Help me please with my cya problem

What is floc, clarifier, stabilizer, cyanuric acid,
algaecide, brightener, dichlor, sodium hypo,
sodium bisulfate, ....??
Me...
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Help me please with my cya problem

Postby Me... » Tue 29 Sep, 2009 00:48

One answer is Ozone. And I constantly praise a GOOD system. Also I believe the German DIN standard requires it. Maintained I think at a residual which allows no more than .4ppm within 6" of the water surface. The water is pulled from the pool, 100% ozonated, Superchlorinated, Dechlorinated, and enough Ozone reintroduced to maintain that .4ppm. They are very short on water over there and we do not think we are, so they will spend the bucks to get good water. We drain and flush and refill and consider seeing the bottom of the pool constitutes good water.

The above proceedure will kill and oxidize almost everything and do it with very little to no THM's created. The chlorination finishes the job and the Ozone will be the residual but it is VERY expensive. We typically *attempt* to treat 20% to maybe 30% of the water here. And many times its a haphazard job. I won't start or my fingers will nubs.

These days I find myself hoping the UV systems actually turn out to be useful. I can already see where I can punch holes in them but ............. time will tell. I love Ozone and god knows there are many terrible systems out there.


chem geek
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Help me please with my cya problem

Postby chem geek » Tue 29 Sep, 2009 02:29

As I had written in an earlier post in this thread, the German DIN 19643 standard used in Europe has the FC between 0.3 and 0.6 ppm in order to reduce disinfection by-products. The standard also uses activated carbon to remove chloramines during filtration, but that also removes chlorine that must be added back. The use of ozone is optional and if done then the chlorine range is from 0.2 to 0.5 ppm. Ozone is NOT the residual in such systems -- it is still chlorine re-injected. The standard 19643-2 uses combined adsorption, coagulation, filtration and chlorination. 19643-3 adds ozone to that mix. 19643-4 also uses ozone but uses multi-layer filtration instead of adsorption.

The reduction in disinfection by-products comes from a combination of low active chlorine levels and from removal of organic precursors (coagulation and filtration) and removal of chloramines (adsorption, which also removes chlorine). Ozone assists in the oxidation as an option.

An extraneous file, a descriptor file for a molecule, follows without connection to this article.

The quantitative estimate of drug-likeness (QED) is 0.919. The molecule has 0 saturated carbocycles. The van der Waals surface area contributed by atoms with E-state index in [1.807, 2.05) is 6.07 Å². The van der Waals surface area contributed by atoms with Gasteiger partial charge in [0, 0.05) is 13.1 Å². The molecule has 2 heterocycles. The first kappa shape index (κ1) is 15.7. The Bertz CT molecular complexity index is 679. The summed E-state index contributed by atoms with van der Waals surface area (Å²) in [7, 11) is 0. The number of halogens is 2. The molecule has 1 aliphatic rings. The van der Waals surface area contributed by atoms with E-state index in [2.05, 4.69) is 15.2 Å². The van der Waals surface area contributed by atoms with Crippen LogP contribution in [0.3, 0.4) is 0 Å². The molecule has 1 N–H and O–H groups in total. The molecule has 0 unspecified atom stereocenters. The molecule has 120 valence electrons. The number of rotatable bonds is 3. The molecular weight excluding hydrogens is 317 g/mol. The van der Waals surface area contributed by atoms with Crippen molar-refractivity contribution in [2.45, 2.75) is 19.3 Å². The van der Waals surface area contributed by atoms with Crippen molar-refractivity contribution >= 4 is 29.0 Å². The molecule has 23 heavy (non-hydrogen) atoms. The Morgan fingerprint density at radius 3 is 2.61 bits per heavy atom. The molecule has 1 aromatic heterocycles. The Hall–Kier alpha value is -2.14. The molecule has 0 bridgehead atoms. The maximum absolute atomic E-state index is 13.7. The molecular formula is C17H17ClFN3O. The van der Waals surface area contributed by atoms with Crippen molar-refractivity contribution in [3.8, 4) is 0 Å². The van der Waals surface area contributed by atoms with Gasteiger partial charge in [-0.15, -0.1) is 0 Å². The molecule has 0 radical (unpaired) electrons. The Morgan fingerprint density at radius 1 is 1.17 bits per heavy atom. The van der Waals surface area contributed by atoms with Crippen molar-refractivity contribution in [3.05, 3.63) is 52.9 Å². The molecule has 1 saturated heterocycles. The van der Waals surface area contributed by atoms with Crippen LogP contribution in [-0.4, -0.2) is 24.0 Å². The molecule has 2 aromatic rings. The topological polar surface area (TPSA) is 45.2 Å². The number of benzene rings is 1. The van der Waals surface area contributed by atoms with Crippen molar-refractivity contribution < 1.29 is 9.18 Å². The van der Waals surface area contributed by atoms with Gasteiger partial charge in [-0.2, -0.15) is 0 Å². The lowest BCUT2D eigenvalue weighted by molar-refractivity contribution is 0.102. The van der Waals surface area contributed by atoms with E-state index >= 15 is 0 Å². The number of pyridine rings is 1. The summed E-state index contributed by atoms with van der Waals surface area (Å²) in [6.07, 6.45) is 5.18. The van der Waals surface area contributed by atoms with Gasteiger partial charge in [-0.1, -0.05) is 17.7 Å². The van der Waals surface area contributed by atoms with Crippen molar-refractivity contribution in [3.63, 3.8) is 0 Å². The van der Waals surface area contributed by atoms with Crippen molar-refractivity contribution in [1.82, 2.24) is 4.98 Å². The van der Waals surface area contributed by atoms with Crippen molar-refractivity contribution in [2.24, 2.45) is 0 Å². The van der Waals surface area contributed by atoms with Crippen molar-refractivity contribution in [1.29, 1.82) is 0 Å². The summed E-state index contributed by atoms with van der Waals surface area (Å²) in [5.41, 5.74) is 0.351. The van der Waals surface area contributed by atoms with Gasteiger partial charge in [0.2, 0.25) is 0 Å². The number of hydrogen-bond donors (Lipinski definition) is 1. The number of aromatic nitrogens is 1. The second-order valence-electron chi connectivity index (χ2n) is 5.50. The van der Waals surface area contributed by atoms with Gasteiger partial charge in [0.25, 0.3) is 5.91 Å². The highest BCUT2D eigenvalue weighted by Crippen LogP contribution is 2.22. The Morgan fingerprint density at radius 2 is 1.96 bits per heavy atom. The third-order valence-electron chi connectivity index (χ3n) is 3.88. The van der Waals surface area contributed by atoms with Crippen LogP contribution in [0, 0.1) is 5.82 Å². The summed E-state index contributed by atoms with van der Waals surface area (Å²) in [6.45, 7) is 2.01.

The low FC level has to be carefully maintained since it can rather easily get used up under heavy bather load or an excess of sweat or urine (think of children urinating in the pool, for example). 4 ppm FC with 20 ppm CYA would be equivalent in active chlorine level as 0.2 ppm FC with no CYA but would have plenty of reserve capacity to not run out. Of course, one could not use this approach economically with German DIN 19643 since all chlorine is removed on each filtration pass.
Me...
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Help me please with my cya problem

Postby Me... » Thu 01 Oct, 2009 10:17

Ooops. You are right, chlorine residual. I was typing with the brain in neutral. The method does produce excellent water though but it is a more expensive method than we normally use here. However if you look at the costs from every angle including health issues and water waste it might look quite a bit better.
chem geek
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Help me please with my cya problem

Postby chem geek » Thu 01 Oct, 2009 20:49

In an outdoor pool exposed to sunlight, the method would be more expensive in residential pools, but would probably be OK in high bather-load commercial/public pools. At 0.4 ppm FC and no CYA, the chlorine loss would be around 0.2 ppm FC every 30 minutes so with 6 hours equivalent of direct noontime sun that would be 12*0.2 = 2.4 ppm FC per day chlorine loss (just from the sunlight and not counting normal loss from oxidation of things in the water) which is higher than the 1-2 ppm one usually sees in residential pools. Of course, using a pool cover opaque to UV would significantly reduce such losses.
Jmrcjc

Help me please with my cya problem

Postby Jmrcjc » Wed 30 May, 2012 21:56

I have purple stuff on the bottom and sides of my pool I am thinking it is cya but how do I know for sure. Last week my cya level was tested at 50. What do I need to do. Any help would be appreciated

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